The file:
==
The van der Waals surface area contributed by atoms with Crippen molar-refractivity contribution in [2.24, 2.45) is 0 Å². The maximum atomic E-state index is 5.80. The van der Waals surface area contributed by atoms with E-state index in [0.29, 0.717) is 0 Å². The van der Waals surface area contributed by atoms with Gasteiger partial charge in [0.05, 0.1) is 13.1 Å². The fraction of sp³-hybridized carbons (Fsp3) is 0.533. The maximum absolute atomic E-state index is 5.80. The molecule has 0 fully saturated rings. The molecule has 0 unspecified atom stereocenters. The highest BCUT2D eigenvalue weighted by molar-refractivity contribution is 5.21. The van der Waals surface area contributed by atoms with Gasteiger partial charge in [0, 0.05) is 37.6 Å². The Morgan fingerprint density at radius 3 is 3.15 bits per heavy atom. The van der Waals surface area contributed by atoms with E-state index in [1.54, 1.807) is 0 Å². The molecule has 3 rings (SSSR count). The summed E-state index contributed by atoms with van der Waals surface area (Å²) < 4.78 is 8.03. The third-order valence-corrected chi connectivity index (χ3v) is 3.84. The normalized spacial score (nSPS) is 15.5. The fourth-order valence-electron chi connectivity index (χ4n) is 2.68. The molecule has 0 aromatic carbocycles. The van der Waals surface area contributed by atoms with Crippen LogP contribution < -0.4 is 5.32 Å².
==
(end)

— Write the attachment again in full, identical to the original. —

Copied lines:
The van der Waals surface area contributed by atoms with Crippen molar-refractivity contribution in [2.24, 2.45) is 0 Å². The maximum atomic E-state index is 5.80. The van der Waals surface area contributed by atoms with E-state index in [0.29, 0.717) is 0 Å². The van der Waals surface area contributed by atoms with Gasteiger partial charge in [0.05, 0.1) is 13.1 Å². The fraction of sp³-hybridized carbons (Fsp3) is 0.533. The maximum absolute atomic E-state index is 5.80. The molecule has 0 fully saturated rings. The molecule has 0 unspecified atom stereocenters. The highest BCUT2D eigenvalue weighted by molar-refractivity contribution is 5.21. The van der Waals surface area contributed by atoms with Gasteiger partial charge in [0, 0.05) is 37.6 Å². The Morgan fingerprint density at radius 3 is 3.15 bits per heavy atom. The van der Waals surface area contributed by atoms with E-state index in [1.54, 1.807) is 0 Å². The molecule has 3 rings (SSSR count). The summed E-state index contributed by atoms with van der Waals surface area (Å²) < 4.78 is 8.03. The third-order valence-corrected chi connectivity index (χ3v) is 3.84. The normalized spacial score (nSPS) is 15.5. The fourth-order valence-electron chi connectivity index (χ4n) is 2.68. The molecule has 0 aromatic carbocycles. The van der Waals surface area contributed by atoms with Crippen LogP contribution < -0.4 is 5.32 Å².